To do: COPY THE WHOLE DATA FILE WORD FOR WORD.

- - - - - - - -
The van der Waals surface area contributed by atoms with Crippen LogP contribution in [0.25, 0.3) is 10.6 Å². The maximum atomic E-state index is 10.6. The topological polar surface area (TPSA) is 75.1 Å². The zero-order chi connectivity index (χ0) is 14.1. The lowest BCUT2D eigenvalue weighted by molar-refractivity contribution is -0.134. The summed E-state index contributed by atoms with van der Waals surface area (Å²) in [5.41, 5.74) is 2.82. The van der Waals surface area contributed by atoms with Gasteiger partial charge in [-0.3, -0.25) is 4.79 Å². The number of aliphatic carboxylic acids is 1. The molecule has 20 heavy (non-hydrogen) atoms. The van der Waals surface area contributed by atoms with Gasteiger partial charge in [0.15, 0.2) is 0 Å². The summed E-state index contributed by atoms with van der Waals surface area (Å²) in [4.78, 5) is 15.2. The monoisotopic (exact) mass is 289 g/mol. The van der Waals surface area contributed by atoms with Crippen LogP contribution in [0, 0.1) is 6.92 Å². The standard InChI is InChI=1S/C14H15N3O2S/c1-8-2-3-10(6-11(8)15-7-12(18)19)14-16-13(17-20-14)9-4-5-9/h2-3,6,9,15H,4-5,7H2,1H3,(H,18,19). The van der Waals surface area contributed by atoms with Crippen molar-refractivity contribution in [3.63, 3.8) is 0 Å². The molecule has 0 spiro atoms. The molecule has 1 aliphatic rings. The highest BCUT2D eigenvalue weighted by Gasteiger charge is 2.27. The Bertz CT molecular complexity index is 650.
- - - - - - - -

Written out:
The van der Waals surface area contributed by atoms with Crippen LogP contribution in [0.25, 0.3) is 10.6 Å². The maximum atomic E-state index is 10.6. The topological polar surface area (TPSA) is 75.1 Å². The zero-order chi connectivity index (χ0) is 14.1. The lowest BCUT2D eigenvalue weighted by molar-refractivity contribution is -0.134. The summed E-state index contributed by atoms with van der Waals surface area (Å²) in [5.41, 5.74) is 2.82. The van der Waals surface area contributed by atoms with Gasteiger partial charge in [-0.3, -0.25) is 4.79 Å². The number of aliphatic carboxylic acids is 1. The molecule has 20 heavy (non-hydrogen) atoms. The van der Waals surface area contributed by atoms with Gasteiger partial charge in [0.15, 0.2) is 0 Å². The summed E-state index contributed by atoms with van der Waals surface area (Å²) in [4.78, 5) is 15.2. The monoisotopic (exact) mass is 289 g/mol. The van der Waals surface area contributed by atoms with Crippen LogP contribution in [0, 0.1) is 6.92 Å². The standard InChI is InChI=1S/C14H15N3O2S/c1-8-2-3-10(6-11(8)15-7-12(18)19)14-16-13(17-20-14)9-4-5-9/h2-3,6,9,15H,4-5,7H2,1H3,(H,18,19). The van der Waals surface area contributed by atoms with Crippen molar-refractivity contribution in [3.63, 3.8) is 0 Å². The molecule has 0 spiro atoms. The molecule has 1 aliphatic rings. The highest BCUT2D eigenvalue weighted by Gasteiger charge is 2.27. The Bertz CT molecular complexity index is 650.